Under the administration of President Benigno S. Aquino III, a total of P3 billion loan funds were appropriated to the Agricultural Credit Policy Council (ACPC) for “the establishment of a flexible credit facility for the benefit of small farmers registered in the Registry System of Basic Sectors in Agriculture (RSBSA) as an alternative to the rigid and stringent credit facilities usually provided by banks.”
The P3 billion loan funds were allocated to ACPC under the General Appropriations Act (GAA) of 2013 (P1 billion), and under the GAA of 2015 (P 2 billion).
Pursuant to the legislative provision “the ACPC, in coordination with government financial institutions (GFIs) or cooperative banks, shall formulate the guidelines for a streamlined and equitable access by the foregoing small farmers and fisherfolk to said credit facility”. The loan funds shall be transferred GFIs or cooperative banks to be used exclusively for the establishment of a flexible credit facility for the benefit of small farmers and fisherfolk registered under the RSBSA.”
Thus, ACPC Governing Council approved on July 18, 2013, the establishment of the Agriculture and Fisheries Financing Program or AFFP. The AFFP is one of the Department of Agriculture’s initiatives to help promote inclusive growth by providing financing assistance for small farmers and fisherfolk. The program’s Implementing Guidelines, on the other hand, were approved by DA Secretary and ACPC Chair, Proceso J. Alcala, on December 9, 2013 after going through a rigorous review process.
Of the P1 billion total amount, the ACPC turned P550 million funds to the Land Bank of the Philippines (LBP) and P450 Million to the People’s Credit and Finance Corporation (PCFC) for the implementation in 2014 of the AFFP.
The P2 billion fund, on the other hand, will be used for other programs being implemented by DA-ACPC under the AFFP. These are: 1) AFFP Sikat Saka II; 2) Agrarian Production Credit Program (APCP); 3) ACPC-PCFC AFFP Agri-Microfinance Program (AMP)-II; 4) Cooperative Banks Agri-Lending Program (CBAP) – II; 5) Value Chain Financing Program (VCFP); and 6) Climate Change Adaptation Financing Program (CCAFP).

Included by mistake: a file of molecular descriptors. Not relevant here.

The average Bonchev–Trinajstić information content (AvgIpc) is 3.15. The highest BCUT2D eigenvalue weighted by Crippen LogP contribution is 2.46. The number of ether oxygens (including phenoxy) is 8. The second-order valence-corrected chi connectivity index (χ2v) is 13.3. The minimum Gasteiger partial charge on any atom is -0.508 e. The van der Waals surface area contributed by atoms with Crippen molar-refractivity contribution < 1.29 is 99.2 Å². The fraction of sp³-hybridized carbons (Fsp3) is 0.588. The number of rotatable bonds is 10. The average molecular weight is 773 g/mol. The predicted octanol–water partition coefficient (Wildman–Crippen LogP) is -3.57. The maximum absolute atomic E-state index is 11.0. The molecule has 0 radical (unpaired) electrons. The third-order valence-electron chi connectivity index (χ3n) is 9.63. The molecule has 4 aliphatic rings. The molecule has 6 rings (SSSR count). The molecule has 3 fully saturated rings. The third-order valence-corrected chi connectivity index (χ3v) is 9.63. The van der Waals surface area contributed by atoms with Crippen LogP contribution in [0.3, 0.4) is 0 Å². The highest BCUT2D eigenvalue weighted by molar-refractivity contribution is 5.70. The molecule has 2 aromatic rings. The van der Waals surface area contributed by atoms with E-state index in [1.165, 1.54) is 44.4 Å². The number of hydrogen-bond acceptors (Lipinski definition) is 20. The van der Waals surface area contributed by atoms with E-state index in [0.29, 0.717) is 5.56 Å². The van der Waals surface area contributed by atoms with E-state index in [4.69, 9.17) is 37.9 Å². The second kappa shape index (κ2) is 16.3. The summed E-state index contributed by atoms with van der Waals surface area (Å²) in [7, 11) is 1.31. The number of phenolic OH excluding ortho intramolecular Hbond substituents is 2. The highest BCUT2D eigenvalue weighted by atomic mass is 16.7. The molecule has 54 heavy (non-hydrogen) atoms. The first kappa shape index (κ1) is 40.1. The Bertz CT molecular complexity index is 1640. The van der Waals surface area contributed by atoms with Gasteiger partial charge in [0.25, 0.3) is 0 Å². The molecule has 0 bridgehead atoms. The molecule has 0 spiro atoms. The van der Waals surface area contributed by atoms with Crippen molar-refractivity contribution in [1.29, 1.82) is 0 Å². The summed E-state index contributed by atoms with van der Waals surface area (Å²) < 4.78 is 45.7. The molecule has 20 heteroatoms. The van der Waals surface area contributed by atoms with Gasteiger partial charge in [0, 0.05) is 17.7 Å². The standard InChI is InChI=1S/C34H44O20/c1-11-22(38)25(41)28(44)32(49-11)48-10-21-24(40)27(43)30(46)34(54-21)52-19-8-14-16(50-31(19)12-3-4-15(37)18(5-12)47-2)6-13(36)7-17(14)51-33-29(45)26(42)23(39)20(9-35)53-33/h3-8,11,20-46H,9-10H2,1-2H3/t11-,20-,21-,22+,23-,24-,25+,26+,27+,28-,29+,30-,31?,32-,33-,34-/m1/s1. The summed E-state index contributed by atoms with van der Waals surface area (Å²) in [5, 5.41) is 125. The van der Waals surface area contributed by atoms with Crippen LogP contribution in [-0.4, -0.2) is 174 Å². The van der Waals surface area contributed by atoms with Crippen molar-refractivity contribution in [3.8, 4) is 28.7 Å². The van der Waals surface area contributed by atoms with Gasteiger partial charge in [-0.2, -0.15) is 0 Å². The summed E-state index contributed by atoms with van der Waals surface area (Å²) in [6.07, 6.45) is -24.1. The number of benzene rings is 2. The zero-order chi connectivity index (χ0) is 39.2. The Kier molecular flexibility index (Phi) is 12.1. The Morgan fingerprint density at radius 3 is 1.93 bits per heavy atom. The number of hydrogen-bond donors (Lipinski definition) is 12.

ACPC Executive Director Jovita M. Corpuz cited that the implementation of the AFFP intends to enhance “financial inclusion” of the rural poor – particularly those who belong to the agriculture sector – as a means to bring about more inclusive growth. She said that insufficient access to financing by small farm and fishing households is seen as one of the biggest constraints for advancing both rural and agricultural development. She added that “although the local banking sector is known to have more than sufficient funds for lending, access to these funds by smallholders in the agriculture sector remains constrained.”
The AFFP takes a holistic framework as it not only provides credit for the whole agricultural supply chain and other livelihood activities, it is also supported with capacity building, technical assistance, credit guarantee, marketing, and monitoring and evaluation components in coordination with other concerned government agencies and institutions.
Under the AFFP, small farmers and fisherfolk (SFF) registered in the RSBSA are eligible to avail themselves of agri-finance and agri-microfinance loans through AFFP partner-GFIs like the LBP and the PCFC. The program, as of December 31, 2014, has already provided loans to 3,378 SFF in priority provinces with completed RSBSA.
The RSBSA is an electronic database of basic information on farmers, farm laborers and fishermen per province. The project is an interagency undertaking of the Department of Budget and Management (DBM), Department of Agriculture (DA), Department of Interior and Local Government (DILG), Department of Agrarian Reform (DAR), and the Philippine Statistics Authority (PSA).
The AFFP is one of the Department of Agriculture’s initiatives to help promote inclusive growth by providing financing assistance for small farmers and fisherfolk.